This Treaty which the Irish, call the Methuen Treaty, from the name of the Ambassador who Signed it, and which they now claim the Benefit of as Britons, altho the Portuguese deny them to be Britons and accordingly refuse their Woolens, has had a vast Effect both in Portugal and England. The Consequence has been, that Portugal has now for more than forescore Years cloathed herself in Brittish Woolens like an English Colony and has never been able to introduce Woolen Manufactures at home; and The British Islands have drank no other Wine than Port, Lisbon and Madeira, altho the Wines of France are so much better.

The United States may draw many usefull Lessons from this Example. if, from the blind Passions and rash Councils of the Britons, they should be compelled to deviate from their favourite Principle of Impartiality and Neutrality, they might make a new commercial 518Treaty with France, for a term or forever, exempting all the Manufactures of France, from one Third or one half, or all the Duties, which shall be stipulated to be laid upon the English Manufactures.— in this Case, what becomes of the Manufactures of Britain? what of their Commerce Revenue and naval Power? They must decline, and those of her Rival must rise.

I hint only at these Things. They open a wide Field of Enquiry, and require all the Thoughts of the People. We Should Stipulate for the Admission of all our Produce, and Should agree upon a Tarif of Duties on both Sides, We Should insist upon entire Liberty of Trade and Navigation both in the East and West Indies and in Africa, and upon the Admission of our Oil and Fish as well as Tobacco, Flour Rice Indigo, Potash &c &c.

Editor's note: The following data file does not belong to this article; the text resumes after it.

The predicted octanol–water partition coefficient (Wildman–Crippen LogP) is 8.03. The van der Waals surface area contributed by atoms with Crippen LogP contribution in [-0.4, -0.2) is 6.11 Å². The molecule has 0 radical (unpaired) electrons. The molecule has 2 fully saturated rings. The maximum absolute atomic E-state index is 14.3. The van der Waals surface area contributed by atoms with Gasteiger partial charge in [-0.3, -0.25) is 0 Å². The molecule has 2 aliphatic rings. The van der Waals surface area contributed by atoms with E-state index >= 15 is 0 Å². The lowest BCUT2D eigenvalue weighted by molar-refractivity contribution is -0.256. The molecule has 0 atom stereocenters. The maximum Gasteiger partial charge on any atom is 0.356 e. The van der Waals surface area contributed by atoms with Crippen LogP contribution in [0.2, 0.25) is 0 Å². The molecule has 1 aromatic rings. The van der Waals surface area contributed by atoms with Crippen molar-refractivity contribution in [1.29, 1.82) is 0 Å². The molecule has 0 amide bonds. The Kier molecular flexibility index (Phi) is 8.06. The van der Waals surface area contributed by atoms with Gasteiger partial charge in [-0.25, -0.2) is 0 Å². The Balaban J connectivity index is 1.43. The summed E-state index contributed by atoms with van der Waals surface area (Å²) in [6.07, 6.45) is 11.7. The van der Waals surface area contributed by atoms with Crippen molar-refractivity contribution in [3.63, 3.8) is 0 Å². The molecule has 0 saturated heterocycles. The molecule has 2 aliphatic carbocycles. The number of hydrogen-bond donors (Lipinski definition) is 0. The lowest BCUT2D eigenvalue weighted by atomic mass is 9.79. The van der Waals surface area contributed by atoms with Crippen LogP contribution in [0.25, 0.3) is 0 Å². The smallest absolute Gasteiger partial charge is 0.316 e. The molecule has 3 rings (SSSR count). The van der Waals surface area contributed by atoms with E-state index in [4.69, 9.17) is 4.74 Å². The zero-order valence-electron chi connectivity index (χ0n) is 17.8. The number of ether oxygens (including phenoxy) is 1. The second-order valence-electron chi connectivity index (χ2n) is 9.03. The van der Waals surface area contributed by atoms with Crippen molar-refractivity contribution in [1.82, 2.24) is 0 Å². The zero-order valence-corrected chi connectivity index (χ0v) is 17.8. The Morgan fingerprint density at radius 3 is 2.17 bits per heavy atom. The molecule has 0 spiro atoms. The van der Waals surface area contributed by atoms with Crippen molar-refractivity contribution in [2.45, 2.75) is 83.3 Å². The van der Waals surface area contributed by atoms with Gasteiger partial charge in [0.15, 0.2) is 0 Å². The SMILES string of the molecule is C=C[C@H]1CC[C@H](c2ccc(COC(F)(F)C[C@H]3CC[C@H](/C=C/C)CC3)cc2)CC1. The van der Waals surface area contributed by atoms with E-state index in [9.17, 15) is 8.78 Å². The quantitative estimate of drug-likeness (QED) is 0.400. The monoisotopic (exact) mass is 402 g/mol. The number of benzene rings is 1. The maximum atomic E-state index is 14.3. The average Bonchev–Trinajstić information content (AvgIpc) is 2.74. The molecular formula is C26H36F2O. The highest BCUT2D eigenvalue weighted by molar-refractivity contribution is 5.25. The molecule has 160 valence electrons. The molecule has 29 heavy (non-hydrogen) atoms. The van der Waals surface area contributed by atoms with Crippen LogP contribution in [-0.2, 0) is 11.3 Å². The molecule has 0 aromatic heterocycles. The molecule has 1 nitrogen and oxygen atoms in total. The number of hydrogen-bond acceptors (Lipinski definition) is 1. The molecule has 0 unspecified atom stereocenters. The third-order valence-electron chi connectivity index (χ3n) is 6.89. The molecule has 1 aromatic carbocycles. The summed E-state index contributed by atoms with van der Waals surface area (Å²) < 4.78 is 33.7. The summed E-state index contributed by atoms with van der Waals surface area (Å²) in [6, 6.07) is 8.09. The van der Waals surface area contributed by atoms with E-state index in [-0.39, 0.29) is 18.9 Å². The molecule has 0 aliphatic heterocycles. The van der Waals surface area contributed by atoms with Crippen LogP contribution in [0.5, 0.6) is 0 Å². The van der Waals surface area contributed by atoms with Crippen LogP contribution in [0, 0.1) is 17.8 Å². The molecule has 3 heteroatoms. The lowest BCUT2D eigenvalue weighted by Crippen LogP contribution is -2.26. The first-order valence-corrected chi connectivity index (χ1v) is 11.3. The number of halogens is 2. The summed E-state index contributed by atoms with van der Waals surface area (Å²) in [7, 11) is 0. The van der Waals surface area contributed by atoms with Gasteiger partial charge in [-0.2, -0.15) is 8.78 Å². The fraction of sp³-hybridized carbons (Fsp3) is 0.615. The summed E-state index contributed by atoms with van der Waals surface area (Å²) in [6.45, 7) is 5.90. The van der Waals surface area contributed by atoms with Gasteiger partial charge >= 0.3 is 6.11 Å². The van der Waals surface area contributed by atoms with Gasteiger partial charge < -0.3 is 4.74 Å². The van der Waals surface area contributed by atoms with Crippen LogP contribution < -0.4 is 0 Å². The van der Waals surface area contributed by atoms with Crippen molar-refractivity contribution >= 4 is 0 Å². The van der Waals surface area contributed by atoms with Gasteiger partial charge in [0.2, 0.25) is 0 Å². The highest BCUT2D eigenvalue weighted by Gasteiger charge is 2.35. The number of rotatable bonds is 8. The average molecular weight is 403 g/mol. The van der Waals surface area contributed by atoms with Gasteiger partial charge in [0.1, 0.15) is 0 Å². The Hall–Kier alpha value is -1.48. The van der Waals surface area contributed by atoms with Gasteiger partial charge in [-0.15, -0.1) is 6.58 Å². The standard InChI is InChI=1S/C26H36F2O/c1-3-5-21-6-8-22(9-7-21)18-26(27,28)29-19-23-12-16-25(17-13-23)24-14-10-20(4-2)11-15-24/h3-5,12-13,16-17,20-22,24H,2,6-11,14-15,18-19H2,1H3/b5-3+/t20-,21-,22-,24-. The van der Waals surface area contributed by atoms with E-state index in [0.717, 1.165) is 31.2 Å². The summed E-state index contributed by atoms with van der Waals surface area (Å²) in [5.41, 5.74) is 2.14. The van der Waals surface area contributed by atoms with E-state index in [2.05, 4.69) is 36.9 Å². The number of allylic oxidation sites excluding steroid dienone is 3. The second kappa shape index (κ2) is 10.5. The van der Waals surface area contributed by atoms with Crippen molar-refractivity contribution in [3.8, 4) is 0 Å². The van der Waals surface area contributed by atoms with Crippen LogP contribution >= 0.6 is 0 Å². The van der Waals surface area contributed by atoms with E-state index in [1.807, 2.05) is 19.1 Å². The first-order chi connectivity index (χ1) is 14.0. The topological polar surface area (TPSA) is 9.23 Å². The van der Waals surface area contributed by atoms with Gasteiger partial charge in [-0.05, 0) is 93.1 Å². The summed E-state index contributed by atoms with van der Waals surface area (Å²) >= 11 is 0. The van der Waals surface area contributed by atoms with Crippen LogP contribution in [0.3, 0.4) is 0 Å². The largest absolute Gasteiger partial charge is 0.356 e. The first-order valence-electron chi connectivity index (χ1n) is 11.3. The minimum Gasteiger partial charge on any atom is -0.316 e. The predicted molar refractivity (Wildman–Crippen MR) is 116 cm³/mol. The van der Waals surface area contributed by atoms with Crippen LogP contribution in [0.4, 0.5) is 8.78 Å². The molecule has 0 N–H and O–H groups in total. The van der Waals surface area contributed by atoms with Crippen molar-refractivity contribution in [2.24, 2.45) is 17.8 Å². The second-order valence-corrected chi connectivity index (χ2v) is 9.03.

This Country boasts of her Friends and Partisans in this and the other Assembly, particularly in New York and Virginia, and are confident We can do nothing. neither, exclude their ships from our Exports nor lay on Duties upon their Imports into our States: neither raise a Revenue, nor build a Fleet. if their Expectations are not disappointed, We shall be, and that in a few Months not only a despized but a despicable People. With the Power in our own Hands of doing as we please, We shall do nothing. With the means of making ourselves respected by the Wise We shall become the Scorn of Fools.

I am under Embarrassments in treating with the Ministers here, to know how far it is prudent in me to go, in Urging upon them, what the United States may do, or not do with France.— There would be danger of my committing Congress imprudently. but in Conversation with Friends Arguments may be casually, and by Way of Speculation only, put into their Mouths, which they will not fail to use where they may or ought to have Weight. Yet it is Still uncertain whether any Thing can have Weight. The Ministry behave as if they saw certain Ruin coming upon the Nation and thought it of no importance in what Shape it Should appear.

With great Respect, dear sir your most / obedient and most humble servant

John Adams

RC (PCC, No. 84, V, f. 665–671); internal address: “Mr Secretary Jay.” LbC (Adams Papers); APM Reel 111.


From this point to the end of the paragraph, JA is quoting, almost verbatim, from Arts. 1 and 2 of the 1703 Anglo-Portuguese commercial treaty, generally known as the Methuen Treaty, after the British negotiator John Methuen (Jenkinson, Treaties , 1:353–519354). For a previous discussion of that treaty between JA and the Portuguese envoy to the Netherlands, as well as the implementation of Art. 2 in the wake of the 1786 Anglo-French commercial treaty, see vol. 15:194, 196.

From Tristram Dalton, 18 October 1785 Dalton, Tristram Adams, John
From Tristram Dalton
Dear Sir Newburyport October. 18th. 1785

Under date of the 21st July, I had the pleasure of addressing you; since when I am honored with your letter of April 26th. forwarded by your good Son—who has obliged myself and family by passing a day with us here, in company with his neice Miss Cranch—& some friends from Haverhill—1 I was much pleased with your Son— He frequently brought full to my Mind the Days of our Youth—and— caused an additional Wish—that kind Heaven had spared to me one Son, to cultivate his Friendship—it is otherwise— Ten years are elapsed since the death of my last Boy—2 I feel the Loss as pungent as ever— God forbid, that your fine prospects should be thus crushed— May they brighten the further You advance in life—and the evening of your days be perfect fruition—